In the case of Altit Fort, the original adaptive reuse agreed by conservationists and planning experts was to restore the Fort and garden without adding new commercial spaces and functions except a few which were critical and necessary for its financial sustainability during the post-restoration period. As a result of ‘Conservation, Restoration and Adaptive Re-use Plan, upgradation of the settlement around the Fort were initiated with a filtration plant designed to provide clean drinking water and sanitation facilities to around 150 households living in and around the settlement and the Fort keeping in mind population growth and some commercial activities. Water requirements in the restored Fort were calculated based on several public toilets designed for visitors, seating capacity and the number of covers estimated for café in Mir’s Summer House, Ameen Khan House (former owner of Altit Fort), a small exhibition-cum-display facility, which later became Leif Larsen Music Centre, and staff kitchen and office area.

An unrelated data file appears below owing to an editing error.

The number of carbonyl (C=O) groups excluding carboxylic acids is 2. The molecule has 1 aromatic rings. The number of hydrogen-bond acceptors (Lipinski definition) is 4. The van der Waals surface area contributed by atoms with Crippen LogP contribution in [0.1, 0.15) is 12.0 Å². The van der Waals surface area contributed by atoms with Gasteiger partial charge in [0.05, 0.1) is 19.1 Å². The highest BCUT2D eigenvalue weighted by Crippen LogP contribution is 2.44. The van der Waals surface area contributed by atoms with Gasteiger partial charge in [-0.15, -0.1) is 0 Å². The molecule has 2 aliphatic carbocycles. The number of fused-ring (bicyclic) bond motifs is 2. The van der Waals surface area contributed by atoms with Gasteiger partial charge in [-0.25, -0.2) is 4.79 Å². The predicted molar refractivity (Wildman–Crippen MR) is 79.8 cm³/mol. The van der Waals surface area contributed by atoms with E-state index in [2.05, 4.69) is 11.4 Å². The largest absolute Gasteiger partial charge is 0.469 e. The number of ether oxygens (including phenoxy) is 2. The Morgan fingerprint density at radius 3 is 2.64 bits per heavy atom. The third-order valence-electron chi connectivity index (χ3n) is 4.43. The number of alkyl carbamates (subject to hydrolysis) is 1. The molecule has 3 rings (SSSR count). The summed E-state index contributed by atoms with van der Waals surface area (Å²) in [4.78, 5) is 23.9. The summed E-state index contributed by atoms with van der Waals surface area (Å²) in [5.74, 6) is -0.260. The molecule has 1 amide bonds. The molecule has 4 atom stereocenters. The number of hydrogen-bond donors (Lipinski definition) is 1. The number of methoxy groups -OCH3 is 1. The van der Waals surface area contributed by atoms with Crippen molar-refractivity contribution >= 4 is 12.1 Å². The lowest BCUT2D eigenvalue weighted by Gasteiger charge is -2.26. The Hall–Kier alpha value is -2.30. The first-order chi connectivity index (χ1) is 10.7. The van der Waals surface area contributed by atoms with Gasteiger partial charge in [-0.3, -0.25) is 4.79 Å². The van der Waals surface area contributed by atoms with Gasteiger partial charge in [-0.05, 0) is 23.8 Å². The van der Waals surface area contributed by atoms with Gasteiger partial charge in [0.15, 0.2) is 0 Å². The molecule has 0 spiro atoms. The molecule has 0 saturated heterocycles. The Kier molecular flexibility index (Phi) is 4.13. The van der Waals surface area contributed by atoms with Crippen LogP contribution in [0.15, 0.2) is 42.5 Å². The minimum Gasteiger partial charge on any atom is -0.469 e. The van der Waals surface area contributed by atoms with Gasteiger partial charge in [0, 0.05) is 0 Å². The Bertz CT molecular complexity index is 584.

Building hotel rooms in the garden was never part of the original plan. Construction of 10 luxury huts in the historic terrace of Altit Fort Garden, the only authentic place where mythical shamans — Shon Gukur, Huk Gukur, Bitan Mano, and more recently Rahimo — danced and prophesied for centuries, is in the first-place destruction and distortion of history and historic landscape; and secondly adding Serena as a prefix to Altit Fort means changing status of the ownership and is asset capturing.
Traditionally, Altit Fort and its garden owned by Mirs of Hunza used to get water for one full night in a week from May to October which is still in practice.